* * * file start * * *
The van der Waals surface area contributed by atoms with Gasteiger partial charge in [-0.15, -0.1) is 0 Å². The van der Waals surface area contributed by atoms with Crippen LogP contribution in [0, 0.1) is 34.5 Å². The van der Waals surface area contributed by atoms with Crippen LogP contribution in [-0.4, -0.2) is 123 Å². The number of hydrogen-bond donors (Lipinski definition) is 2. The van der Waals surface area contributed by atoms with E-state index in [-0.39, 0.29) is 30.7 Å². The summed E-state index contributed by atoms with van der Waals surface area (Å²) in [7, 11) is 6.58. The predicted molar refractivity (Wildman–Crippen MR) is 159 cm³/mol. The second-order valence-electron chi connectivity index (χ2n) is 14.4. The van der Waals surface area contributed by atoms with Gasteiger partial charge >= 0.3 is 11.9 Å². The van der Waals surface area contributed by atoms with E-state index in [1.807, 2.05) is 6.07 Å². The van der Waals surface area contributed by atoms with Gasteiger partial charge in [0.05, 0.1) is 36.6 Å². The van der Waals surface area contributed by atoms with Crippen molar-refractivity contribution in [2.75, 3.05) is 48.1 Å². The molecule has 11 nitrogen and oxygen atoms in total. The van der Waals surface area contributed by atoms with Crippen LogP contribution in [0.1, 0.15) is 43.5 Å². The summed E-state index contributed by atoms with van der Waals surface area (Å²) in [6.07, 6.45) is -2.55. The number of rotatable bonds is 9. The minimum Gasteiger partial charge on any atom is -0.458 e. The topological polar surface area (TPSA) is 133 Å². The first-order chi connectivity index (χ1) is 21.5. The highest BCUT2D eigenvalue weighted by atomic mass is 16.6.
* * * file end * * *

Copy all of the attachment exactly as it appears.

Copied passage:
The van der Waals surface area contributed by atoms with Gasteiger partial charge in [-0.15, -0.1) is 0 Å². The van der Waals surface area contributed by atoms with Crippen LogP contribution in [0, 0.1) is 34.5 Å². The van der Waals surface area contributed by atoms with Crippen LogP contribution in [-0.4, -0.2) is 123 Å². The number of hydrogen-bond donors (Lipinski definition) is 2. The van der Waals surface area contributed by atoms with E-state index in [-0.39, 0.29) is 30.7 Å². The summed E-state index contributed by atoms with van der Waals surface area (Å²) in [7, 11) is 6.58. The predicted molar refractivity (Wildman–Crippen MR) is 159 cm³/mol. The second-order valence-electron chi connectivity index (χ2n) is 14.4. The van der Waals surface area contributed by atoms with Gasteiger partial charge >= 0.3 is 11.9 Å². The van der Waals surface area contributed by atoms with E-state index in [1.807, 2.05) is 6.07 Å². The van der Waals surface area contributed by atoms with Gasteiger partial charge in [0.05, 0.1) is 36.6 Å². The van der Waals surface area contributed by atoms with Crippen molar-refractivity contribution in [2.75, 3.05) is 48.1 Å². The molecule has 11 nitrogen and oxygen atoms in total. The van der Waals surface area contributed by atoms with Crippen LogP contribution in [0.1, 0.15) is 43.5 Å². The summed E-state index contributed by atoms with van der Waals surface area (Å²) in [6.07, 6.45) is -2.55. The number of rotatable bonds is 9. The minimum Gasteiger partial charge on any atom is -0.458 e. The topological polar surface area (TPSA) is 133 Å². The first-order chi connectivity index (χ1) is 21.5. The highest BCUT2D eigenvalue weighted by atomic mass is 16.6.